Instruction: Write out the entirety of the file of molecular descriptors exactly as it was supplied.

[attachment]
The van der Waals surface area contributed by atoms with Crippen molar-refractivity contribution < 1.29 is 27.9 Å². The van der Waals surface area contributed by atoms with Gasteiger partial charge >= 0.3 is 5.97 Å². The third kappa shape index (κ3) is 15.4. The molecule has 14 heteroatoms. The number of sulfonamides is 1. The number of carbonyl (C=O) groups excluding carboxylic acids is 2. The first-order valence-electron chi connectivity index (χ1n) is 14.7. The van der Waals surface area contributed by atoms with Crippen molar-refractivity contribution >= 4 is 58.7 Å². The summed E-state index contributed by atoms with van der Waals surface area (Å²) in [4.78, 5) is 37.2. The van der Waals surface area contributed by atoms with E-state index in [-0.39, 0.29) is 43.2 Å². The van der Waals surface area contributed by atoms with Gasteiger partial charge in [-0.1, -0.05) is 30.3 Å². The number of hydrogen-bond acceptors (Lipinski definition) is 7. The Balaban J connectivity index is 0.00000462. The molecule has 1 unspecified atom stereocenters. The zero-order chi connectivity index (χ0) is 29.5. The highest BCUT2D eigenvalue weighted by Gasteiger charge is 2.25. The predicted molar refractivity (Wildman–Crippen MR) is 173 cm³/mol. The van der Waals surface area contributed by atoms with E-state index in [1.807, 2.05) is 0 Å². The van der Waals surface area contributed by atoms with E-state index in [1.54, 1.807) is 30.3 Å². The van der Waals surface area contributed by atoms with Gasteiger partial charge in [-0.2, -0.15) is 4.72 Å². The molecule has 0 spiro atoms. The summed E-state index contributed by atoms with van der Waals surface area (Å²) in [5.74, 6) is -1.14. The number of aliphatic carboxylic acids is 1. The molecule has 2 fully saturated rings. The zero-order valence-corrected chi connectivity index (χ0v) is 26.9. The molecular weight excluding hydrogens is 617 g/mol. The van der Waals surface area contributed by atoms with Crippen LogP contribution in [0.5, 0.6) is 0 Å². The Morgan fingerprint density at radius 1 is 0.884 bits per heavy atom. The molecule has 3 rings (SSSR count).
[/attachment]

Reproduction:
The van der Waals surface area contributed by atoms with Crippen molar-refractivity contribution < 1.29 is 27.9 Å². The van der Waals surface area contributed by atoms with Gasteiger partial charge >= 0.3 is 5.97 Å². The third kappa shape index (κ3) is 15.4. The molecule has 14 heteroatoms. The number of sulfonamides is 1. The number of carbonyl (C=O) groups excluding carboxylic acids is 2. The first-order valence-electron chi connectivity index (χ1n) is 14.7. The van der Waals surface area contributed by atoms with Crippen molar-refractivity contribution >= 4 is 58.7 Å². The summed E-state index contributed by atoms with van der Waals surface area (Å²) in [4.78, 5) is 37.2. The van der Waals surface area contributed by atoms with E-state index in [-0.39, 0.29) is 43.2 Å². The van der Waals surface area contributed by atoms with Gasteiger partial charge in [-0.1, -0.05) is 30.3 Å². The number of hydrogen-bond acceptors (Lipinski definition) is 7. The Balaban J connectivity index is 0.00000462. The molecule has 1 unspecified atom stereocenters. The zero-order chi connectivity index (χ0) is 29.5. The highest BCUT2D eigenvalue weighted by Gasteiger charge is 2.25. The predicted molar refractivity (Wildman–Crippen MR) is 173 cm³/mol. The van der Waals surface area contributed by atoms with E-state index in [1.807, 2.05) is 0 Å². The van der Waals surface area contributed by atoms with E-state index in [1.54, 1.807) is 30.3 Å². The van der Waals surface area contributed by atoms with Gasteiger partial charge in [-0.2, -0.15) is 4.72 Å². The molecule has 0 spiro atoms. The summed E-state index contributed by atoms with van der Waals surface area (Å²) in [5.74, 6) is -1.14. The number of aliphatic carboxylic acids is 1. The molecule has 2 fully saturated rings. The zero-order valence-corrected chi connectivity index (χ0v) is 26.9. The molecular weight excluding hydrogens is 617 g/mol. The van der Waals surface area contributed by atoms with Crippen LogP contribution in [0.5, 0.6) is 0 Å². The Morgan fingerprint density at radius 1 is 0.884 bits per heavy atom. The molecule has 3 rings (SSSR count).